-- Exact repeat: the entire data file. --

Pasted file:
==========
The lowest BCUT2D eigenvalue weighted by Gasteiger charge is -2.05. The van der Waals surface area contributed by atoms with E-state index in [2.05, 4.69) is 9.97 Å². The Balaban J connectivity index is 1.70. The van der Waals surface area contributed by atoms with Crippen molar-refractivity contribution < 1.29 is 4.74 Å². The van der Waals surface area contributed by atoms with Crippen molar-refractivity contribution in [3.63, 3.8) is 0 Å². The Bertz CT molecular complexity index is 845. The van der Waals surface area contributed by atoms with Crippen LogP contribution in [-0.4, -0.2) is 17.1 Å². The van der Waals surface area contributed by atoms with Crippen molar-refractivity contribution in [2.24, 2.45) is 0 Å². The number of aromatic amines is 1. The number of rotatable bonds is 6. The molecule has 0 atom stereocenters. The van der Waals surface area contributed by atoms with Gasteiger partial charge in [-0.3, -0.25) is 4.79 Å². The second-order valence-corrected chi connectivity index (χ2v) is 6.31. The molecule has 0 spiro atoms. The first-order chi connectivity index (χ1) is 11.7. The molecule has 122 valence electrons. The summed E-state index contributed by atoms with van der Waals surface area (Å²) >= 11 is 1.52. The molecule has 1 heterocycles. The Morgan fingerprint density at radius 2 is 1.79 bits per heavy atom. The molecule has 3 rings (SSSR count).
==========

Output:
The lowest BCUT2D eigenvalue weighted by Gasteiger charge is -2.05. The van der Waals surface area contributed by atoms with E-state index in [2.05, 4.69) is 9.97 Å². The Balaban J connectivity index is 1.70. The van der Waals surface area contributed by atoms with Crippen molar-refractivity contribution < 1.29 is 4.74 Å². The van der Waals surface area contributed by atoms with Crippen molar-refractivity contribution in [3.63, 3.8) is 0 Å². The Bertz CT molecular complexity index is 845. The van der Waals surface area contributed by atoms with Crippen LogP contribution in [-0.4, -0.2) is 17.1 Å². The van der Waals surface area contributed by atoms with Crippen molar-refractivity contribution in [2.24, 2.45) is 0 Å². The number of aromatic amines is 1. The number of rotatable bonds is 6. The molecule has 0 atom stereocenters. The van der Waals surface area contributed by atoms with Gasteiger partial charge in [-0.3, -0.25) is 4.79 Å². The second-order valence-corrected chi connectivity index (χ2v) is 6.31. The molecule has 0 spiro atoms. The first-order chi connectivity index (χ1) is 11.7. The molecule has 122 valence electrons. The summed E-state index contributed by atoms with van der Waals surface area (Å²) >= 11 is 1.52. The molecule has 1 heterocycles. The Morgan fingerprint density at radius 2 is 1.79 bits per heavy atom. The molecule has 3 rings (SSSR count).